Did you have a good CX Day? You didn’t realise it was happening? Strange! I thought it was up there with Pancake Day, Mothers’ Day, Fathers’ Day and the Eurovision Song Contest as a red-letter day in anyone’s calendar. Well, maybe I’m exaggerating a touch, but the reaction – quoted verbatim above – when I mentioned to someone that it was, indeed, Customer Experience Day proved to me not that there had been a failure of publicity, but that the day itself possibly didn’t have much point if you’re not a CX specialist. Which made me realise that we can get far too obsessed with customer experience itself and lose the point of why it’s important. Continue reading ““Customer Experience Day? That means eff-all to me!””
I’ve just had a great service experience with BT and now that more than 10 years have passed since I was responsible for their customer service strategy, I’m not blowing my own trumpet to praise them. It made me realise that when you get a great service it’s sometimes unremarkable. In this case, having a better understanding of customer outcomes could have moved it from great to outstanding.
Have we got our approach to CX wrong? I’ve got a concern that CX practitioners get marginalised when what they do is massively important for the businesses in which they work. Quantum physics can help here too…
In which this runner’s customer journey comes to a standstill, a national institution gets quite matey and an orchestra prompts new thoughts about customer experience. Continue reading “My week in CX #6”
I was struck a few years back when I read Herb Kelleher’s excellent account of the growth of SouthWest Airlines that he held the view that customers come second whilst employees come first. Aha! I thought, contrarian thinking from the head of a company renowned for delivering a great customer experience, that’s great! And since I have come across similar statements from Richard Branson and many others I have tended to repeat this as a piece of received wisdom. Time then to unpack the issue and ask: in a company that wants to provide a great customer experience do customers come first or second?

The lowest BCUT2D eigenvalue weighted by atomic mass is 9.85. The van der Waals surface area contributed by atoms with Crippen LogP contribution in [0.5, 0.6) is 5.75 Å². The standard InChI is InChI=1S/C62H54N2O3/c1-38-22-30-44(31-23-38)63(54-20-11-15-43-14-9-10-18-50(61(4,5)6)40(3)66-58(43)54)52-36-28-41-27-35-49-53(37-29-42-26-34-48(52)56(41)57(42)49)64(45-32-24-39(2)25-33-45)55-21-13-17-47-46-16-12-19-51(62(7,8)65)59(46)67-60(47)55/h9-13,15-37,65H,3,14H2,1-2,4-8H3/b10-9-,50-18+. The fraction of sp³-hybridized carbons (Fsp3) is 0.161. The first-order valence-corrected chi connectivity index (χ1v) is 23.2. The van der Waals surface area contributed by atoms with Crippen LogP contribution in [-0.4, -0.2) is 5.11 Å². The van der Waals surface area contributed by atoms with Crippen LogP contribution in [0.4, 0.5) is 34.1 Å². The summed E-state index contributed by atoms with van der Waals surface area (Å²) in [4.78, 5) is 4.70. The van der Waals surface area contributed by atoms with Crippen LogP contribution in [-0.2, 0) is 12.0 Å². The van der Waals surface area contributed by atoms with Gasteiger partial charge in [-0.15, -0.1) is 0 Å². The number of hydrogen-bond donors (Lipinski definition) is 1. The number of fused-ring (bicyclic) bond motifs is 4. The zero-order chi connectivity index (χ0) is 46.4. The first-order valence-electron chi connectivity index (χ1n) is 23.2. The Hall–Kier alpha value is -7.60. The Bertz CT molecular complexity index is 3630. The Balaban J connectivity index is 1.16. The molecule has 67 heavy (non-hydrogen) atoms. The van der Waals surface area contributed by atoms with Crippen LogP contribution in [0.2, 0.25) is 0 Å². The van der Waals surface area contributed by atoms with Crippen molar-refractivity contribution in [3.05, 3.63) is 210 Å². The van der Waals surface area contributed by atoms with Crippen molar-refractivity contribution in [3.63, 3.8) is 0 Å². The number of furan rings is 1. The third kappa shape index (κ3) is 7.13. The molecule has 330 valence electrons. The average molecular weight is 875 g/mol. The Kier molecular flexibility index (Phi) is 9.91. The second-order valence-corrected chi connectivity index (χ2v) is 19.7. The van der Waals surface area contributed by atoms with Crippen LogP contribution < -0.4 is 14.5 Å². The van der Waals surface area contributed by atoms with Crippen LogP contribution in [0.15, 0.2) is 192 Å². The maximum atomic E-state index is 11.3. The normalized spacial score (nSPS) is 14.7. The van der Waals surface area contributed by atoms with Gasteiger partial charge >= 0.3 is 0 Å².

What does Gothic fiction have to do with customer experience? Not something I’ve thought about until recently but the parallels are interesting.
When I’m working from home I like to have BBC Radio 3’s Essential Classics and on Tuesday’s broadcast studio guest Sarah Perry, author of much-lauded novel The Essex Serpent Continue reading “Experience Design: Almost Gothic?”
They say you should never start with an apology – but let’s break that rule: apologies in advance to anyone reading this who does actually suffer from obsessive compulsive disorder (OCD). This post is not intended to trivialise a serious mental health condition but Obsessive Customer Experience Disorder (OCXD) seems like a good way of characterising Continue reading “Five key questions to check if you have OCXD”
If you have been following this series closely you’ll be equipped to build great relationships with your customers and be able to motivate your co-workers with a few killer one-liners and some well thought-out communications. There’s just one thing that needs to be added to spice up the workplace: circus skills. Yes, this is my big take-away from the Fringe: the business world would benefit enormously from regular injections of acrobatics, tightrope-walking and attempts at the seemingly-impossible.
I’m going to tell you a story… no, I’m going to start with a confession – I don’t go to that many comedy shows so what I’m going to say is based almost entirely on the few shows I saw at the Fringe. But, as we consultants say, two data points make a trend and anything more than that is cast-iron proof. Oh, and I’m also going to attempt some humour… what’s that? People heading for the door? And I’ve only just started…
A colleague once passed on the received wisdom that when a business starts to use sporting metaphors it’s a sure sign that it’s in trouble. Be that as it may, this post offers some lessons from the London 2012 Olympics for delivering superior service and a terrific customer experience. This means changing the rules for the Service Smackdown – which, since I made them up and they are basically unfair, I’m at liberty to do – as I’m not able to compare London 2012 with anything even vaguely similar – the scale and uniqueness of the undertaking makes that impossible. Consider this to be more of an exhibition bout then since, on the basis of my direct experiences so far it’s at least podiumed* on customer service.